ADVERTISEMENT

ADVERTISEMENT

Fish Hook site now home to raised garden beds

Larry Cwiak's gardening advice is: Build a raised bed.

GardenStroll22.PRE.CwiakSunflowers.jpg
Larry Cwiak’s sunflowers head skyward at a rate of six inches a day.
Contributed / Jean Ruzicka
We are part of The Trust Project.

When Larry Cwiak and wife Linda began eyeing sites to retire, the Californians scoured New Mexico, Oregon and Utah, soon to discover housing prices had skyrocketed.

GardenStroll22.PRE.CwiakTurtles.jpg
Turtles march off to sea, an artistic touch in Larry Cwiak's garden.
Contributed / Jean Ruzicka

His children, having grown up in Fargo with their mother, steered them east, specifically to an abode on the Fish Hook River in Park Rapids.

“There’s nothing like this for the dollar,” the East River Drive kayak enthusiast said. “On a river. In town.”

The fourth garden of his lifetime was about to sprout, having gained tutelage from his grandfather and father, despite being a grumbling weed puller as a kid.

The house underwent a bit of renovation at the hands of the ceramic tile and stone installer, the couple moving in the summer of 2020.

ADVERTISEMENT

The considerable property area was one of the selling points, but use of a tractor was out of the question. A wheel barrel became his mode of transportation for dirt hauling

GardenStroll22.PRE.CwiakRaisedBeds.jpg
Raised beds are Larry Cwiak's signature horticultural endeavor.
Contributed / Jean Ruzicka

The site next to the garage was not ideal from a sunlight perspective, “but enough for pretty to happen.”

He mapped out the amount of sun each spot in the garden received and studied the “limiting factors” inherent to gardening – sunlight, soil, water, air and nutrients. He’s testing sites to determine where tomatoes do better.

Ten raised beds, each one to host its own garden, began to emerge. He’d originally drawn different configurations for them, and considered using cinder blocks. But corrugated metal bottoms with a cedar top was the choice for the structures. Wood from the transfer station was repurposed for the bottoms. And sphagnum moss and cow manure were introduced. Worm castings and chicken compost, replete with azomite for minerals, acts as fertilizer.

His first Minnesota winter was spent conducting research, deciding to plant a variety to “confuse the insects.”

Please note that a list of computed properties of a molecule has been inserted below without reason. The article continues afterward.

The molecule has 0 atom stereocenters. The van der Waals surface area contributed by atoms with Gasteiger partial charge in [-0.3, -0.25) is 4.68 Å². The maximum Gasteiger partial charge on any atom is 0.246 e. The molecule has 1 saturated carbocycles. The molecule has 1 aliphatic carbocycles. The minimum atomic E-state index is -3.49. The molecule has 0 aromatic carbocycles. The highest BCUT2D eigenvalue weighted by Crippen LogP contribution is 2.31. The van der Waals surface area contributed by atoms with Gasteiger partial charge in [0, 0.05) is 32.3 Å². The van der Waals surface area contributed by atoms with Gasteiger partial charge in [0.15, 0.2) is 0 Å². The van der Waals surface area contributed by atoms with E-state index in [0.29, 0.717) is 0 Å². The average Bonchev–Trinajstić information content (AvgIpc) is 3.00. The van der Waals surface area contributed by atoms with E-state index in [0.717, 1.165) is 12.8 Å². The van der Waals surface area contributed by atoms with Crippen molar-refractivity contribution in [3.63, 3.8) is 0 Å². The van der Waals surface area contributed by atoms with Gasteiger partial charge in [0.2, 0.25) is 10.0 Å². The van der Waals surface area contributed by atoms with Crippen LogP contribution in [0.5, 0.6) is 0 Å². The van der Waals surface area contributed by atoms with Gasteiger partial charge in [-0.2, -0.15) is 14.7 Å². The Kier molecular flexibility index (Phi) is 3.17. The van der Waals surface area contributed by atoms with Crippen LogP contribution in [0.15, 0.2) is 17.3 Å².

Larry was not frustrated by Minnesota’s short gardening season but emboldened. “The fun part is that you can do something different every year.”

He’s pleased with the bees’ response to his endeavors, arriving in number.

Sunflowers, heading skyward at a rate of six inches a day in July, reign supreme, shading lettuce.

ADVERTISEMENT

Carrots, onions, cantaloupe, purple basil, bare root strawberries, potatoes, bush beans and peas, corn, squash, watermelon and arugula sate Cwiak tastebuds.

His advice: build a raised bed. They are easier to weed.

MORE RELATED COVERAGE:
Fresh fruits and vegetables, when harvested, continue to undergo chemical changes that can cause spoilage and deterioration of the product. This is why these products should be frozen as soon after harvest as possible and at their peak degree of ripeness.

Related Topics: GARDENINGHOME AND GARDEN
Our newsroom occasionally reports stories under a byline of "staff." Often, the "staff" byline is used when rewriting basic news briefs that originate from official sources, such as a city press release about a road closure, and which require little or no reporting. At times, this byline is used when a news story includes numerous authors or when the story is formed by aggregating previously reported news from various sources. If outside sources are used, it is noted within the story.
What to read next
Answer when God knocks. There may not be another opportunity to meet Him.
Readers are invited to submit their favorite recipes to enjoy, along with a note about what makes them special. Send recipes to lskarpness@parkrapidsenterprise.com.
"Minding Our Elders" columnist Carol Bradley Bursack says distance makes keeping track of your parents' health harder, but barring dementia, they get to choose where they live.
After a lifetime of emitting a Stihl MS 881-worthy respiratory buzz that could cleave through a sequoia like butter, columnist Tammy Swift learns that her apnea could be much easier to detect these days — thanks to a compact, at-home sleep test.